Let’s face it: everyone loves taking a good selfie once in a while.
Whether you’re trying to show off a scenic background or just need a new Facebook profile picture, the selfie has become a staple of internet culture.
Selfies are meant to be seen and shared by others, so you’ll want to make sure you photo is as interesting and flattering as possible.
Here are some quick tips to help you improve your selfie-taking skills in a pinch.
It's probably one of, if not the most important factor in determining the quality of any photo. Here's an example of a selfie taken in frontal lighting, meaning the light was directly in front of me as I took the photo.
Here's what the same image looks like taken with three-quarters lighting. This means I moved the light to the left so that it lit my face from the left, creating shadows on the opposite side.
This sometimes brings out your facial features a little more clearly.
This time I moved the light behind me to create a backlit effect. This can sometimes be useful if you can get it just right, but most of the time (like in this instance), it just ends up looking harsh.
There are a ton of apps out there that are made for editing selfies, but only a few of them are actually worth checking out.
Here's what my selfie looks like without any editing.
I added some minor tweaks using Perfect365, which include touching up my eyes and airbrushing my skin.
In this case, I added a few enhancements that keep the photo generally looking natural, but Perfect365 has a bunch of tools that can completely change your look.
Chances are, the friends in your Facebook or Instagram feed enjoy seeing you having fun with other mutual friends.
In fact, a recently released study from the Georgia Institute of Technology found that Instagram photos with a face in them are 38 per cent more likely to gain likes.
So the more faces, the more likes, right?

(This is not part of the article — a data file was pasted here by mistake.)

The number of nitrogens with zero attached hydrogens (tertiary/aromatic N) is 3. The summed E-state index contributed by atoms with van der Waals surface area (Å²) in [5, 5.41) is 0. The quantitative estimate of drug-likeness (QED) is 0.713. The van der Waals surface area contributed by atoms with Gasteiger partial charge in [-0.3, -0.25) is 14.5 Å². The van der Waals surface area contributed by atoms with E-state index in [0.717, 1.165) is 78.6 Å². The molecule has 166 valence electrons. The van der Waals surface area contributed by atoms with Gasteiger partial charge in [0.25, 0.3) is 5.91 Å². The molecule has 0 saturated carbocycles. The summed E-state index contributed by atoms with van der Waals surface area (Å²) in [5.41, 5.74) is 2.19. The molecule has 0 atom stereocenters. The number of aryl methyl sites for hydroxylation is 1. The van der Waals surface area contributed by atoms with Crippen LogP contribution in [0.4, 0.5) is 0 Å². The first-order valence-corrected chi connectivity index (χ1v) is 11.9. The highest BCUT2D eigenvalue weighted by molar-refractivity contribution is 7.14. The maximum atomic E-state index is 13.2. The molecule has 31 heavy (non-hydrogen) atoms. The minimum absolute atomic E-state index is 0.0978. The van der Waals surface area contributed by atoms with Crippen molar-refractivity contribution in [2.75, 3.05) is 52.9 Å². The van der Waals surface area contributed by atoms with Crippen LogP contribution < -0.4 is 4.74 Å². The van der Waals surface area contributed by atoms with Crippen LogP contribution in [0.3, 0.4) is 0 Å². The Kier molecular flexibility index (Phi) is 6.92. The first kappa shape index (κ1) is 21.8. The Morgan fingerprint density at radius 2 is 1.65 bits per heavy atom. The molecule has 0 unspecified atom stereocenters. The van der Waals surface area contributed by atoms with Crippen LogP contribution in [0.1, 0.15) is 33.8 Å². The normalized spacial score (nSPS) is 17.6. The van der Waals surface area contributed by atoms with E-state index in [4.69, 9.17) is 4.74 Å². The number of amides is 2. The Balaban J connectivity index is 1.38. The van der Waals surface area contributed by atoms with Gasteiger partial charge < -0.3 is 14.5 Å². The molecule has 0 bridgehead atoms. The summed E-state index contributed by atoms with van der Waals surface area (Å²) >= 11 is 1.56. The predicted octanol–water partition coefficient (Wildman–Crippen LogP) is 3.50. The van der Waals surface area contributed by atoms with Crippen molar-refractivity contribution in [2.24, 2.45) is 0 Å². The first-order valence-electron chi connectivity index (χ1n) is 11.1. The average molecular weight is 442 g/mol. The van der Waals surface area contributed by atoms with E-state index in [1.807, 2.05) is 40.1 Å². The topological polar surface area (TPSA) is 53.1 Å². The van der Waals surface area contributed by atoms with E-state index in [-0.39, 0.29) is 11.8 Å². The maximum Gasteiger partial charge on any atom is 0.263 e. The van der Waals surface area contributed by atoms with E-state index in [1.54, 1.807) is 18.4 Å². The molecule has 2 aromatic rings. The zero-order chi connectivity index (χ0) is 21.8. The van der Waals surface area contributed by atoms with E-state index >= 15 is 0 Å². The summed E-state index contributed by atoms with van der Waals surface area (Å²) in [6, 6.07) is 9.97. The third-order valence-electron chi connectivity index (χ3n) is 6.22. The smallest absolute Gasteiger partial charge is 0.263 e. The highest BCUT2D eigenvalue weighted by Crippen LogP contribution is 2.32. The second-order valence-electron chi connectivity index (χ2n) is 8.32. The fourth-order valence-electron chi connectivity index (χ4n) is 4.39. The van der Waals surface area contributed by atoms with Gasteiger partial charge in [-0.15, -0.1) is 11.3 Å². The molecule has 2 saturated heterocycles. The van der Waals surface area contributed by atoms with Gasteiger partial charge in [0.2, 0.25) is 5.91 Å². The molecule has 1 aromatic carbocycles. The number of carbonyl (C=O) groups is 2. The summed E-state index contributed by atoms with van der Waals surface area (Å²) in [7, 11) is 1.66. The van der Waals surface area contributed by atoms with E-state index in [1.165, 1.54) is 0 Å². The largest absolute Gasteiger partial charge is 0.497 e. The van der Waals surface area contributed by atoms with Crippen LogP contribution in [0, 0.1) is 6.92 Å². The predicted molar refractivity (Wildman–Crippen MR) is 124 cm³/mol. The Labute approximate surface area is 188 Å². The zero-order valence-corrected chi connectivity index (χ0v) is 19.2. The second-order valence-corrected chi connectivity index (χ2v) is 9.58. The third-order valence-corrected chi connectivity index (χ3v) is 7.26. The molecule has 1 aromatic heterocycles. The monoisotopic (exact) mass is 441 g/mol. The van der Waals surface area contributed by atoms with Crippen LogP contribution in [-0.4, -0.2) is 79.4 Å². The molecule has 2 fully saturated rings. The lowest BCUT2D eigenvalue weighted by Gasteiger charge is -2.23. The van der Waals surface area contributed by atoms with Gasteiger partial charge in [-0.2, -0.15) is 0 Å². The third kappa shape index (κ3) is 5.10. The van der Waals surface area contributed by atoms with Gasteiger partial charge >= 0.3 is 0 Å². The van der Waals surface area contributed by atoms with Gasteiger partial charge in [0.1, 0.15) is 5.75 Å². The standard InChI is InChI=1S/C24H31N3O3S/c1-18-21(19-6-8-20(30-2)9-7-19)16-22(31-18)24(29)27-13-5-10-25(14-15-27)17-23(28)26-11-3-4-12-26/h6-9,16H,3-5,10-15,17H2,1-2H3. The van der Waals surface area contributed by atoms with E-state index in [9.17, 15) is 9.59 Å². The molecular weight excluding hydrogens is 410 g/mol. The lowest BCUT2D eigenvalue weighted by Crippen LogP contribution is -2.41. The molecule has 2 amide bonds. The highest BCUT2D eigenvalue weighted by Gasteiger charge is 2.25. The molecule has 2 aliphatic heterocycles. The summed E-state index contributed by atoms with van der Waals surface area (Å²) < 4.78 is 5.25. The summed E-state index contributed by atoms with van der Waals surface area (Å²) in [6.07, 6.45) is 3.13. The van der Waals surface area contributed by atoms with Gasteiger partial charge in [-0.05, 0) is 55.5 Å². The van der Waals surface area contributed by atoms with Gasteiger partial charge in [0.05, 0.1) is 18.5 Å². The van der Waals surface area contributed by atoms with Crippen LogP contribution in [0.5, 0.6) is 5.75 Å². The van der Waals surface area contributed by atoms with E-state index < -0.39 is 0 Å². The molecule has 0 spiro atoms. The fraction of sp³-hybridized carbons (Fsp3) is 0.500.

Think about that famous Oscar selfie that went massively viral. If it were just a selfie of Jennifer Lawrence or Brad Pitt, would it have become the most retweeted photo of all time? Probably not.
It may feel inconvenient, but your phone's main camera has a higher resolution than the camera on the front, meaning it takes photos at a higher quality.
Here's an image taken with the front-facing camera of an iPhone 5, which has a 1.2-megapixel camera.
Pro tip: If you're using an iPhone, you can press the 'up volume' button on the side to snap a photo.
This image was taken with the iPhone 5's main 8-megapixel camera.
It's a little less grainy, and the subject's skin tone looks more true to real life.
Notice the difference?
When it comes to taking selfies, sometimes the background is just as important as the subject.
Here's an example of a shot composition that works when you're trying to capture something in your immediate background.
Ever been in a situation where you're taking an indoor selfie that's too dark? Use an app like Adobe Photoshop Express to lighten it up.
Here's what that same image looks like with some exposure adjustments. It looks a little grainier since it was taken in dark conditions, but it's a quick fix for a poorly lit situation.
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